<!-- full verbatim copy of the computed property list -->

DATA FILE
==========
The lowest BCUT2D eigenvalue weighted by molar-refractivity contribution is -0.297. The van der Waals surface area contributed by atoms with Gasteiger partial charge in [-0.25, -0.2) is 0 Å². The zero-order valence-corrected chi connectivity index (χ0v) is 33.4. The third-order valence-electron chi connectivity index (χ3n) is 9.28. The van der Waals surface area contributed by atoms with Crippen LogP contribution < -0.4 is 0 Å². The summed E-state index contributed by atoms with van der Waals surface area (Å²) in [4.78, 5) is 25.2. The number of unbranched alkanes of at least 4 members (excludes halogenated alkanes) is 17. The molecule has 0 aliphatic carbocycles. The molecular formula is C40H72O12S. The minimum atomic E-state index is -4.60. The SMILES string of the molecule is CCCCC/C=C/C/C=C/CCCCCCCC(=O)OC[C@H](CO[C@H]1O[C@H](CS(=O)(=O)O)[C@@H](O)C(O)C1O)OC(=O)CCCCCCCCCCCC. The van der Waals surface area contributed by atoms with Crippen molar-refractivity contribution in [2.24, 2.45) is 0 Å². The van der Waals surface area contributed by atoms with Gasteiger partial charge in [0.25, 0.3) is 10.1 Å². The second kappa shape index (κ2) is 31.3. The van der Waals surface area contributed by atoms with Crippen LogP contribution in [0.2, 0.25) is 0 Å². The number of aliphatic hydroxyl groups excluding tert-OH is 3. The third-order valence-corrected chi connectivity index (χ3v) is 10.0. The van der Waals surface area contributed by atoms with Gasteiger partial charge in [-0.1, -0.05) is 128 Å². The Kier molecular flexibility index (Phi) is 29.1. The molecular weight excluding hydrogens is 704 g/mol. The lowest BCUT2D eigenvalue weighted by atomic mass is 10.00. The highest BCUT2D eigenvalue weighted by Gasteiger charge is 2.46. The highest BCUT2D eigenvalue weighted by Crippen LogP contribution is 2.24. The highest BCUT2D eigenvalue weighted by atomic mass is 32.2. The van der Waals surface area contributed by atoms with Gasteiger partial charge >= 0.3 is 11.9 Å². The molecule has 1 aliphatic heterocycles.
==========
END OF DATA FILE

The lowest BCUT2D eigenvalue weighted by molar-refractivity contribution is -0.297. The van der Waals surface area contributed by atoms with Gasteiger partial charge in [-0.25, -0.2) is 0 Å². The zero-order valence-corrected chi connectivity index (χ0v) is 33.4. The third-order valence-electron chi connectivity index (χ3n) is 9.28. The van der Waals surface area contributed by atoms with Crippen LogP contribution < -0.4 is 0 Å². The summed E-state index contributed by atoms with van der Waals surface area (Å²) in [4.78, 5) is 25.2. The number of unbranched alkanes of at least 4 members (excludes halogenated alkanes) is 17. The molecule has 0 aliphatic carbocycles. The molecular formula is C40H72O12S. The minimum atomic E-state index is -4.60. The SMILES string of the molecule is CCCCC/C=C/C/C=C/CCCCCCCC(=O)OC[C@H](CO[C@H]1O[C@H](CS(=O)(=O)O)[C@@H](O)C(O)C1O)OC(=O)CCCCCCCCCCCC. The van der Waals surface area contributed by atoms with Crippen molar-refractivity contribution in [2.24, 2.45) is 0 Å². The van der Waals surface area contributed by atoms with Gasteiger partial charge in [0.25, 0.3) is 10.1 Å². The second kappa shape index (κ2) is 31.3. The van der Waals surface area contributed by atoms with Crippen LogP contribution in [0.2, 0.25) is 0 Å². The number of aliphatic hydroxyl groups excluding tert-OH is 3. The third-order valence-corrected chi connectivity index (χ3v) is 10.0. The van der Waals surface area contributed by atoms with Gasteiger partial charge in [-0.1, -0.05) is 128 Å². The Kier molecular flexibility index (Phi) is 29.1. The molecular weight excluding hydrogens is 704 g/mol. The lowest BCUT2D eigenvalue weighted by atomic mass is 10.00. The highest BCUT2D eigenvalue weighted by Gasteiger charge is 2.46. The highest BCUT2D eigenvalue weighted by Crippen LogP contribution is 2.24. The highest BCUT2D eigenvalue weighted by atomic mass is 32.2. The van der Waals surface area contributed by atoms with Gasteiger partial charge >= 0.3 is 11.9 Å². The molecule has 1 aliphatic heterocycles.